Having some type of magnifier is needed to view trichomes and their maturity level. Until you become proficient at recognizing mature trichomes, practice viewing them. There are digital magnifiers that can attach to your cell phone, and some higher-end devices can display an image to your computer in high definition, as well as viewing and recording macro-images.
– Disposal Buckets
The first step to harvesting your plants is removing the large sun leaves, or any other leaves without trichomes. Having a bucket or tray will make the process cleaner and will save you time with having to go back and collect the leaves off the ground. This is a labor saving tip.
– Loppers, Pruners and Precision Scissors
Having long- and short-handled pruners, along with some fine-point scissors are mandatory. You will use all three of them at different times throughout the harvest.
– Gloves and cleaning supplies
All of your harvesting tools should be wiped down with isopropyl alcohol — before, during and after harvest. Using latex gloves during harvest can save you a lot of hand washing, and your customers will appreciate that detail, as well. And besides, legal or not, there’s no reason to take your work home with you. The isopropyl and coconut oil, either by themselves or with salt added, work really well for removing the resin from your fingers.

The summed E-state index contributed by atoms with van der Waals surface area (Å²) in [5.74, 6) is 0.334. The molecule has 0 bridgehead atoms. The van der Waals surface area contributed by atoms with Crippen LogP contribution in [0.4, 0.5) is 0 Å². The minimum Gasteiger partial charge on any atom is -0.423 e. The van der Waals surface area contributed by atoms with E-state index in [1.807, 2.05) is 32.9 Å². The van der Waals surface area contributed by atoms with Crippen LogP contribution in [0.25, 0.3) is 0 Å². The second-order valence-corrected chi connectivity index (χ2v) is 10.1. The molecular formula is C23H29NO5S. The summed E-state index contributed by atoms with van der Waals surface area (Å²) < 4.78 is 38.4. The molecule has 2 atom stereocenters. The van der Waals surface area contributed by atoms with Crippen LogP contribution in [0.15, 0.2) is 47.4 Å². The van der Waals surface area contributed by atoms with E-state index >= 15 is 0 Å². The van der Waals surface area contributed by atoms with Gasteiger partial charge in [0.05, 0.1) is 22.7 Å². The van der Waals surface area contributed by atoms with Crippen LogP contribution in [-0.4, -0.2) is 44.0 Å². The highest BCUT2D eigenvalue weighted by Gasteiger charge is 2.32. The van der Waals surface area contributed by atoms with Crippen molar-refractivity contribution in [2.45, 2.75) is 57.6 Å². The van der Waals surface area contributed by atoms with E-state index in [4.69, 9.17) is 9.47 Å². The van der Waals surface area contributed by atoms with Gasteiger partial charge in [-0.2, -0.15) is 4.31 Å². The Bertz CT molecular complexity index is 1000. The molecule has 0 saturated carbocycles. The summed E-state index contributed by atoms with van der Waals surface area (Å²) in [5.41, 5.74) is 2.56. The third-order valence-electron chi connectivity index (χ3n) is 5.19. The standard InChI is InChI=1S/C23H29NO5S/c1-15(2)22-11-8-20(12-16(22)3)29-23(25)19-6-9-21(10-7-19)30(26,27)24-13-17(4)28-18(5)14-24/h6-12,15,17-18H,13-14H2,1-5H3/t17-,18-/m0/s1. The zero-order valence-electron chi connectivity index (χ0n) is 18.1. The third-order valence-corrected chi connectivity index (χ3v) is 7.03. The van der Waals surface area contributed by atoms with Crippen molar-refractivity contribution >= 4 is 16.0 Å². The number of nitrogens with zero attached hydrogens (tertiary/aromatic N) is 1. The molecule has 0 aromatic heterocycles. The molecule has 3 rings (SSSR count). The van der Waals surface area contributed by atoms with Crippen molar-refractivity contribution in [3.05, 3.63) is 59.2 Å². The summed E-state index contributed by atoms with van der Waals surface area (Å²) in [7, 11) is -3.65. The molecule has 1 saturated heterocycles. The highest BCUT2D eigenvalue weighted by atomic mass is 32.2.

– Safety Kit
If you’ve never had the privilege of getting resin in your eye, do what you can to avoid it. It’s not the end of the world, but it’s damned irritating. Expect swelling, redness and itching that will persist for 20 minutes to several hours. It’s almost impossible to avoid if you grow long enough, but paying attention and wearing safety glasses surely help. Use an appropriate eye flush upon getting resin in your eye, and repeat as needed. Another common, but minor injury is snipping the end of your fingers while trimming, so keep plenty of adhesive bandages on hand.
– Plant Hangers/Carriers
Having some type of hook, or cart, to hang and transport your plants will save you lots of time in the long run. Twelve-gauge electrical wires are handy for making your own hooks. You can customize the length, and hook ends to suit your needs. For larger harvests, a rolling cart to hang plants will speed up the process. Visualize a clothing cart as reference point.
– Masking Tape
Most licensed cannabis operations must follow seed-to-sale tracking rules, which means the plant’s tracking label will follow it through harvest. For those of you who track our own plants (medical growers or those in states without tracking requirements), painter’s tape can easily be transferred from your container to your plant’s branch after harvesting.